Supreme Court Says EPA May Regulate CO2 Emissions

Since we've been talking about global warming on this site a bit, I thought I'd link to the Supreme Court's opinion today (written by my former boss, and joined by Justices Kennedy, Souter, Ginsburg and Breyer) in Massachusetts v. EPA. The Court held that the Bush Administration was wrong to insist that it lacked the authority under the Clean Air Act to regulate CO2 emissions. While the Court did not mandate that the EPA begin to regulate CO2, it did order the EPA to determine whether CO2 contributes to climate change or to provide a reasonable explanation why it will not exercise its discretion to regulate CO2.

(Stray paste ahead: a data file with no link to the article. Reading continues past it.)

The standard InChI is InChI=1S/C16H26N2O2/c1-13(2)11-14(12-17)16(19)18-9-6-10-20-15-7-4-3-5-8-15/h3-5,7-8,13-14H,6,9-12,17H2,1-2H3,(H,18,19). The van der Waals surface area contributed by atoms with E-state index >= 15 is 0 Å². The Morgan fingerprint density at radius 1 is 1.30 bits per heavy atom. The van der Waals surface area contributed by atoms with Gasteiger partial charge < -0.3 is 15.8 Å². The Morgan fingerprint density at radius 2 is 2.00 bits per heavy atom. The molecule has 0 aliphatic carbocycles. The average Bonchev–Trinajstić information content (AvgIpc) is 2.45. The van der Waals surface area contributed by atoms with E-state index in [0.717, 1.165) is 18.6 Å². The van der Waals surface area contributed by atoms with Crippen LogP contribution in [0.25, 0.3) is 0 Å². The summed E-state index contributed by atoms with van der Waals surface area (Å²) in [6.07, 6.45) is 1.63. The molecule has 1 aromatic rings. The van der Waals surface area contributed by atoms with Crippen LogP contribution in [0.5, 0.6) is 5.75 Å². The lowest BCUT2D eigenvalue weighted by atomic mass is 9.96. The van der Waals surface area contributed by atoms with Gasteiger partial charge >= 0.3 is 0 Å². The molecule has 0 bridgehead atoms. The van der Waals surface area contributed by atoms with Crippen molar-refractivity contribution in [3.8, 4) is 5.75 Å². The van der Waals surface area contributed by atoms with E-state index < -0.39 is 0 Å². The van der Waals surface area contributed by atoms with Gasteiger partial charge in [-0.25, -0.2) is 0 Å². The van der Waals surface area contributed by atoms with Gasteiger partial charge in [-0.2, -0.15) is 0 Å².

For those interested in the broader issue of the Bush Administration's expansive theories of executive power, the Court also provided us with this little gem in the course of rejecting the EPA's argument that regulating CO2 might "impair the President's ability to engotiate with 'key developing nations' to reduce emissions": "[W]hile the President has broad authority in foreign affairs," the Court replied, "that authority does not extend to refusal to execute domestic laws."

Eduardo M. Peñalver is the Allan R. Tessler Dean of the Cornell Law School. The views expressed in the piece are his own, and should not be attributed to Cornell University or Cornell Law School.

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